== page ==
FB Pixel ID

Happy to Help01764 662111

Free Delivery UK and EU

Are You Doing All You Can to Prevent Diabetes?

Are You Doing All You Can to Prevent Diabetes?

One week. That’s how long it takes to reverse Type 2 diabetes by 100 percent. According to the American Diabetes Association, fasting plasma glucose levels can normalize within 7 days of instituting a substantial negative calorie balance by dietary intervention. This is due to a decrease in liver fat content and the return of normal hepatic insulin sensitivity. Within 8 weeks of a proper diet, insulin secretion steadily returns to normal.

There is a difference between weight loss that improves glucose control but leaves blood sugar levels abnormal and weight loss that normalizes pancreatic function. The following is a list of lifestyle changes designed to help stabilize blood sugar levels as well as pancreatic and liver function, thus reversing Type 2 diabetes as well as many other chronic diseases.

1)      Supplement with chromium.

Chromium serves as a cofactor for insulin action, making it a necessary supplement for individuals with diabetes. Chromium has also been demonstrated to inhibit phosphotyrosine phosphatase, the enzyme that splits phosphate from the insulin receptor, leading to decreases in insulin sensitivity (Cefalu et al, 2013). Diabetes has been shown to develop in persons with chromium deficiency. Furthermore, chromium deficiency and the associated insulin, glucose, and lipid metabolism impairment may also result in increased cardiovascular risk.

2)      Avoid fructose and omega 6 fatty acids.

Diets that are high in sugary foods and omega 6 oils cause chronic inflammation, which increases the risk for metabolic syndrome (obesity), liver steatosis or non-alcoholic fatty liver disease (NAFLD), brain insulin resistance, and cognitive dysfunction. Because insulin receptors exist in the brain, evidence shows an increased risk of developing dementia, including Alzheimer’s disease, in persons with obesity, type 2 diabetes, and in individuals with poor insulin sensitivity. Thankfully, a fish oil supplement that is high in omega 3 fatty acids will maintain proper insulin signaling in the bran, thus improving diabetes, obesity, and brain health.

Along with adding a fish oil and chromium supplement to your diet, consider also taking vitamin D3, alpha lipoic acid, and consuming a variety of antioxidant rich fruits and vegetables, which will combat chronic inflammation, fatigue, diabetes, obesity, and other illnesses.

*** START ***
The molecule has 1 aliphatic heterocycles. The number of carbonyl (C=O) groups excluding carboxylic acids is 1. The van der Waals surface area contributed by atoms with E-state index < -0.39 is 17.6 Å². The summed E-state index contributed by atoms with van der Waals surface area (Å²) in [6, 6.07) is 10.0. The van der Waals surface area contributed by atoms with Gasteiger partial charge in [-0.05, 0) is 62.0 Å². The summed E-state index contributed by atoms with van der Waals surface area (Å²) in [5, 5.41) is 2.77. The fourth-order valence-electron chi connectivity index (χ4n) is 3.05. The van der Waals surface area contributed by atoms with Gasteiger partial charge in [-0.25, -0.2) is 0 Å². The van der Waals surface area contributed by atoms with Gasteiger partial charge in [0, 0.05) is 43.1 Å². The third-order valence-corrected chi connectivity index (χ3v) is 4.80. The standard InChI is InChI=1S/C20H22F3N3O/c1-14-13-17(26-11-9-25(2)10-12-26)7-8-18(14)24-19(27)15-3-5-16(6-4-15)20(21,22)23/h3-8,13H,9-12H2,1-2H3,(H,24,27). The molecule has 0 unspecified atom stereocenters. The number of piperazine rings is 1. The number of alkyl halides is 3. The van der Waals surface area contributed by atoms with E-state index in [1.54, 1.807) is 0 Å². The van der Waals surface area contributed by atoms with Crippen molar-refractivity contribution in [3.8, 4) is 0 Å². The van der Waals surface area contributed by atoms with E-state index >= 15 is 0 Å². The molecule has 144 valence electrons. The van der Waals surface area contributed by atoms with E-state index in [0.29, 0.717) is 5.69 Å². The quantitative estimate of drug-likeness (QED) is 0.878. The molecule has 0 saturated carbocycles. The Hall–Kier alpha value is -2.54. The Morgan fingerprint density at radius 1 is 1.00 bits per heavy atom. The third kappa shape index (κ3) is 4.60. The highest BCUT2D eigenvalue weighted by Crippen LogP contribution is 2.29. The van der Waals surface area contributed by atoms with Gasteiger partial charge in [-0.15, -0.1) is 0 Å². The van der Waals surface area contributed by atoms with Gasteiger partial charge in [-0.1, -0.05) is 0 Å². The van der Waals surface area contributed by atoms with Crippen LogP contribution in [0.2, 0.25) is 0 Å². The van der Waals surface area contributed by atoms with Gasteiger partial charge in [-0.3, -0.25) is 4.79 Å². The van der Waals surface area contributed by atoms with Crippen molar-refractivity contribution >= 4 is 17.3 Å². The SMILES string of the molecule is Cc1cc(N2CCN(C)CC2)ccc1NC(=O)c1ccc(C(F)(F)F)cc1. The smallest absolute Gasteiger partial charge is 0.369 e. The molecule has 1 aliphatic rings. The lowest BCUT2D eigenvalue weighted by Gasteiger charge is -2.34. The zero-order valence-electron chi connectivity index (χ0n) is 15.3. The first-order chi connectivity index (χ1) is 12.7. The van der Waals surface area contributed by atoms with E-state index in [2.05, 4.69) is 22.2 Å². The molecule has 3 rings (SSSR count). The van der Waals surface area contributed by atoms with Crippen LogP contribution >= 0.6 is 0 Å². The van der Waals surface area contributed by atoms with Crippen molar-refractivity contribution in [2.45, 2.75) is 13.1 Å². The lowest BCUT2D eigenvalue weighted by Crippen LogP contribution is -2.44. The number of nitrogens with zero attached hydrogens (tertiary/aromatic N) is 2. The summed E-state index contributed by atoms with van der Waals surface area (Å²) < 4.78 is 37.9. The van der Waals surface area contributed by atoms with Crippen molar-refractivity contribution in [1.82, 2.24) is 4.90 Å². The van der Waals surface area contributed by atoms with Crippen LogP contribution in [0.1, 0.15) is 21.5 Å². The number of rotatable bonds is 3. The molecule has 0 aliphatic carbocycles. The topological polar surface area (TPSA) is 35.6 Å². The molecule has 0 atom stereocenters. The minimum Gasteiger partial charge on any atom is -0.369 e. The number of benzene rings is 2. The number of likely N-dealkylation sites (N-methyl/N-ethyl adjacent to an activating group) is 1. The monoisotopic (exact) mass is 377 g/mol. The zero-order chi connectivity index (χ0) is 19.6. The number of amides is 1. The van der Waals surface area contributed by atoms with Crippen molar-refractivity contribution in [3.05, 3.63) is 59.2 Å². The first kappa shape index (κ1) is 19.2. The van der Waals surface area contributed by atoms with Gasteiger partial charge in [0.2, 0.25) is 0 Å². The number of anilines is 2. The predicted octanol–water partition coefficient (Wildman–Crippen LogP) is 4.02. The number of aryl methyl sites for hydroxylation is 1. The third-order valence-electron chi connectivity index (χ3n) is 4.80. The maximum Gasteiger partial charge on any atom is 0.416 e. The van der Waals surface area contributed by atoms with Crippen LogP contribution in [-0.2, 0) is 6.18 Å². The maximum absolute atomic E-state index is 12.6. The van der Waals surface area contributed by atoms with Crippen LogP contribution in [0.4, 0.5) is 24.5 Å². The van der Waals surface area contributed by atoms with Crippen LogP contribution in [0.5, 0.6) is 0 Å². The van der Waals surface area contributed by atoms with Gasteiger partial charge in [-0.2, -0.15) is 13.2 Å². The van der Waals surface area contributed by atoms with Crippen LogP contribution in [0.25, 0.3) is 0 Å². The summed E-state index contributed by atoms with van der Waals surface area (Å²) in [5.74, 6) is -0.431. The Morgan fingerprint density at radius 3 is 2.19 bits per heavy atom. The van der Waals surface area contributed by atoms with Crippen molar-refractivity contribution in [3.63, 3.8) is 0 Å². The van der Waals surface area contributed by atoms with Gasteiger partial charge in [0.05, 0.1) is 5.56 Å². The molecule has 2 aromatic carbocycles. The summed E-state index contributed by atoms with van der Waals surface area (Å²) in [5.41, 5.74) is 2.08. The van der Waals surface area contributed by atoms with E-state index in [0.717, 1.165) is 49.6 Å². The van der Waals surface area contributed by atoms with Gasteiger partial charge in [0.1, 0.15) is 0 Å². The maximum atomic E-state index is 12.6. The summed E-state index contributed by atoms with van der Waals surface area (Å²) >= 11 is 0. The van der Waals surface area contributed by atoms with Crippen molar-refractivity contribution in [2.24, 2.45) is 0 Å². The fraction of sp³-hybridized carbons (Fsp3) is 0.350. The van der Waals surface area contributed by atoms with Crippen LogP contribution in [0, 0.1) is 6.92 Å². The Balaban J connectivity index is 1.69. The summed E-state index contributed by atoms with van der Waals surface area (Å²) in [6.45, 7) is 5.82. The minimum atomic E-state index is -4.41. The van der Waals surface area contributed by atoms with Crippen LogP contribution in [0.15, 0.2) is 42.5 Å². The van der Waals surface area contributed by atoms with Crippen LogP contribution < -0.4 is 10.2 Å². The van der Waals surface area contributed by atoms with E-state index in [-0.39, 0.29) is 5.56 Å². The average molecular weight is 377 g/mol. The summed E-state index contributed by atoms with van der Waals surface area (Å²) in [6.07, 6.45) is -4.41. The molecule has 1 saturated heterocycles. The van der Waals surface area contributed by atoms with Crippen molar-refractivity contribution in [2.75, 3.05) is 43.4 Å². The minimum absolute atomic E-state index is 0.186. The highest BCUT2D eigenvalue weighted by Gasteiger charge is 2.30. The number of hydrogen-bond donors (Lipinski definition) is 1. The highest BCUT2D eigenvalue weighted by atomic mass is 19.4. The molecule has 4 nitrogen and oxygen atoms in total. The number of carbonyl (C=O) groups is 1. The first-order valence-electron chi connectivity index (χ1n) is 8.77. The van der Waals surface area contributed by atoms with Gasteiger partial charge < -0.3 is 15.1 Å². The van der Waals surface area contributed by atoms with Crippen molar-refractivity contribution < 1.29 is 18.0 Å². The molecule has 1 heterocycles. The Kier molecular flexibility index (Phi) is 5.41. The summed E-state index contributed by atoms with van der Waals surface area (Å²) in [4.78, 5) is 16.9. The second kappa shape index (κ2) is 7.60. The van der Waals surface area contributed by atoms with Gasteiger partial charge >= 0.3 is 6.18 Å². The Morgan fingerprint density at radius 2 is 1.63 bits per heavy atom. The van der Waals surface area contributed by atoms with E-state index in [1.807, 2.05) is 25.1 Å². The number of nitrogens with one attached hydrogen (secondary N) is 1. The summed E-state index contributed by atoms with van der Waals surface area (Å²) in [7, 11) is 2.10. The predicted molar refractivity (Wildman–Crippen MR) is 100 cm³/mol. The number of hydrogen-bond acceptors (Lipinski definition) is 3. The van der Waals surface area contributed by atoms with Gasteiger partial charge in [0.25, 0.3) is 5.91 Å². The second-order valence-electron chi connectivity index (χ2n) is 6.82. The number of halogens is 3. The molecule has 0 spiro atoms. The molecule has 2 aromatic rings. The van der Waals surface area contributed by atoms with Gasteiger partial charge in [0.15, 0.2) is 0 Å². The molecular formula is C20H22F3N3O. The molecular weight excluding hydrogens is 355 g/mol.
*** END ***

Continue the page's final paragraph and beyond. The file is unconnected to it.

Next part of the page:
3)      Exercise.

Exercise does not have to be complicated to be efficient. Researchers at the Centers for Disease Control and Prevention found that a 20-minute walk can help reduce the risk of a premature death by up to 30 percent. Regular physical activity (three to five days per week) lowers the amount of LDL cholesterol and increases HDL cholesterol. It also has a positive effect on blood lipid concentrations. Several adipokines, such as leptin, which controls appetite, as well as muscle contraction-induced factors called myokines have been shown to modulate insulin resistance and inflammatory status in patients with diabetes and obesity. An experimental study using endotoxin-induced chronic inflammation showed that physical exercise directly inhibits endotoxin-induced tumor necrosis factors, or TNF, production in humans, most likely through IL-6 (a pro-anti-inflammatory protein) release from exercising muscle.

4)      Get adequate sleep.

Not getting enough sleep may do more than make you tired. It could cause diabetes. During a six year study of 47,093 participants of the US military service, diabetes was significantly more likely among those with self-reported trouble sleeping, sleep duration less than 6 hours per night, and sleep apnea (Boyko et al, 2013). Participants who reported diabetes were older, of nonwhite race, had higher BMI’s, and were more likely to report symptoms of panic, anxiety, and depression, which brings us to our next suggestion.

5)      Control stress.

Stress may cause chronic hyperglycemia in persons with type 2 diabetes. Stress promotes the release of various hormones, such as the fight-or-flight reflex, which can result in elevated blood glucose levels. However, in persons with diabetes, stress-induced increases in glucose cannot be metabolized properly due to the lack of insulin. Furthermore, persons with diabetes may not be able to regulate these stress hormones normally. Built up stress may also cause chronic inflammation, which puts the body in a catabolic state and suppresses anabolic pathways, such as the power insulin-signaling pathway. Inflammation affects insulin receptors by preventing them from binding to cells.

To control stress, consider yoga or other exercises that concentrate on breathing and relaxation. Also be sure to set daily quiet time aside just for you, whether it’s reading a book on your lunch hour, taking a walk around the block, or pausing to take a few deep breaths in the middle of a stressful situation.

If you're looking to do everything you can to prevent getting diabetes, you could begin with supplementing your diet with chromium.

References

Boyko, E., Seelig, A., Jacobson, I., Hooper, T., Smith, B., Smith, T., & Crum-Cianflone, N. (2013). Sleep Characteristics, Mental Health, and Diabetes Risk: A prospective study of U.S. military service members in the Millennium Cohort Study. Diabetes Care, 3154-3161.

Cefalu, W., & Hu, F. (2013). Role of chromium in human health and in diabetes. Diabetes Care 2004;27:2741-2751. Diabetes Care, 2872-2872.